COLUMBUS, Ohio (AP) — Companies that fill prescription drug orders would have to report more information about suspicious orders to Ohio regulators and do it faster, as part of the state’s fight against the deadly opioid epidemic.
The proposed rules were announced by Gov. John Kasich on Thursday. He said they would "make it clear you cannot go willy-nilly prescribing these pills."
The state also wants to require that drug distributors do a better job researching their customers and to hold onto suspicious orders until questions are answered about the drugs’ destination.
Companies that don’t comply could have their drug distribution license for Ohio revoked. Red flags could be large orders of controlled substances like pain pills or cash-only orders.
“You have to know your customer,” the Republican Kasich said. “If you know that a particular pharmacy is receiving an inordinate increase in the number of pills that they normally do, we want to know about that.”
The rules are open for public input and wouldn’t take effect for three to four months. They would be tougher than current federal standards, which are considered vague, said Megan Marchal, president of the state pharmacy board and a pharmacist at Ohio State’s medical center.
"We're going to enhance the requirements on drug wholesalers for monitoring and reporting suspicious orders of controlled substances," Marchal said. "They will build on the comprehensive efforts to stem the tide of opiate abuse in Ohio."
Pharmacy board officials say Ohio’s rules are needed in part because of a 2016 federal law they say considerably weakened the Drug Enforcement Administration’s ability to freeze suspicious narcotic shipments from drug distributors.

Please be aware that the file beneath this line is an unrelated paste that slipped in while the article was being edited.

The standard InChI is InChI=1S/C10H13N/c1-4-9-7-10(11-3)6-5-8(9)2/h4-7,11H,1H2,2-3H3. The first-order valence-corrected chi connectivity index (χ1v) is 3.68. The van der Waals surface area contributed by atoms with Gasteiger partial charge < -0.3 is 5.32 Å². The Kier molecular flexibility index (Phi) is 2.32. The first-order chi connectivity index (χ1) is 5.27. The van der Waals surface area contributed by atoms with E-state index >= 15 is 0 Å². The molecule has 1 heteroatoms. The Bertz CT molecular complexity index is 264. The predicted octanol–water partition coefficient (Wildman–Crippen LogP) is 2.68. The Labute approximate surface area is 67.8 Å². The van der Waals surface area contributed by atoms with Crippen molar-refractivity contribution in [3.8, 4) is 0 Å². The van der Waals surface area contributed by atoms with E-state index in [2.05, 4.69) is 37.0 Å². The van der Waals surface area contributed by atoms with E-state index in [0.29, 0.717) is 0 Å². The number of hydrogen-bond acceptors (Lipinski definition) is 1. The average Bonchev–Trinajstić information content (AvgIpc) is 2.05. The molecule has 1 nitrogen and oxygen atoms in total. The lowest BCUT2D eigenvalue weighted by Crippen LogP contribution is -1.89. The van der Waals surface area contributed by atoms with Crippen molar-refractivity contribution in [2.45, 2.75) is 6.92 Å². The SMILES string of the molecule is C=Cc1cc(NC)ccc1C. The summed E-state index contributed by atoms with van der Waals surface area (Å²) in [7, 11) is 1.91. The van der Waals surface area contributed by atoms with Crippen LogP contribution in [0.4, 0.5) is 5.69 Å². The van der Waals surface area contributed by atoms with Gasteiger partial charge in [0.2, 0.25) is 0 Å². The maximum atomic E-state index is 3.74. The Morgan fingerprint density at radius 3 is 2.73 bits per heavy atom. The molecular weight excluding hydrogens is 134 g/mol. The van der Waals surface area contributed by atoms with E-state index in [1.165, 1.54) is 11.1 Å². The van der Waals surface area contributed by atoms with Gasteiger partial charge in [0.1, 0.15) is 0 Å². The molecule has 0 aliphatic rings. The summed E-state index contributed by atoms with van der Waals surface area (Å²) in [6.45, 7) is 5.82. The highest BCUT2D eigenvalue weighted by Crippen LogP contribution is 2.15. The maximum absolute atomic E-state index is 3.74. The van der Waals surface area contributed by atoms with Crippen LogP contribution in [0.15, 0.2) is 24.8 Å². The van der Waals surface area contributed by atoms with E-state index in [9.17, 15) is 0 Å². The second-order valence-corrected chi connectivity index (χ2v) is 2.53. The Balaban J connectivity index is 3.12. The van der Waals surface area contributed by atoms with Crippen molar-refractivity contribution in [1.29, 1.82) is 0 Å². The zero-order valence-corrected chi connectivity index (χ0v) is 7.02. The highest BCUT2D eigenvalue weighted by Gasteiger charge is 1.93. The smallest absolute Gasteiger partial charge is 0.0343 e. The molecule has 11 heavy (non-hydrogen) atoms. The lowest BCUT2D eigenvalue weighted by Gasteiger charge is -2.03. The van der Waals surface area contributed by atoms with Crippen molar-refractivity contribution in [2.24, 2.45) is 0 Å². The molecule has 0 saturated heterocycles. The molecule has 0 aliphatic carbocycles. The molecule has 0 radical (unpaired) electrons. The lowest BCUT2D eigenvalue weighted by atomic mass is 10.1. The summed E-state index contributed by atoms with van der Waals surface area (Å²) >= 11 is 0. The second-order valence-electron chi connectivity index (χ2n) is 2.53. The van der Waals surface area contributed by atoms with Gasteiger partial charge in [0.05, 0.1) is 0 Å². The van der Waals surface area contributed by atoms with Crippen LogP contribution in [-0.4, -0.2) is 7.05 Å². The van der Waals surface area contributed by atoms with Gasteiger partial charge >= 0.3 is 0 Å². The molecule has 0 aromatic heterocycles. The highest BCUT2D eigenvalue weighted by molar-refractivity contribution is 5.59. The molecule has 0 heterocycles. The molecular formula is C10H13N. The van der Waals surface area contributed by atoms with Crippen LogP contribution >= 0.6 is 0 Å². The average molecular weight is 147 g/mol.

Ohio’s rules will be the strongest in the country, said Carmen Catizone, executive director of the National Association of Boards of Pharmacy.
Other states require the reporting of suspicious orders, but are often buried in the responses which come in a variety of forms and are up to state pharmacy boards to interpret, Catizone said Thursday.
Ohio is creating a uniform system that gives companies clear guidelines for reporting, he said. Kasich told 9 On Your Side he wants Ohio to be a model for the country.
"This, frankly, is something the entire nation should adopt," Kasich said. "As the president looks to do something about opioids, he ought to look to Ohio."
Drug overdoses killed a record 4,050 Ohioans in 2016, with 2017 numbers expected to be higher.
Despite those fatalities, the state is making progress cracking down on prescription painkiller abuse, thanks to new regulation of prescriptions for pain.
Deaths from painkillers — as opposed to heroin or the even deadlier fentanyl — are at a six-year low. The number of painkillers prescribed in Ohio dropped 162 million from 2012 to 2016.
"The thing that frustrates me is, we're beginning to see some progress and people need to know because the headlines are always 'it's out of control' or 'it's terrible,' but it's not like we're not starting to see the clearing," Kasich said. "These things are beginning to work for us."
Street drugs like illegal fentanyl — different from legal pain patches given terminally ill patients — are driving current overdose increases.
"We're spending about a billion dollars fighting this," Kasich said. "We are seeing progress, but the time has come for our community to keel the devil that lurks in our streets."
Several drug distributors are named in lawsuits pending in a federal court in Cleveland, where numerous cities and counties accuse the companies of not doing enough to monitor suspicious sales.
The companies have said they don’t believe litigation is the answer but have pledged to help solve the crisis.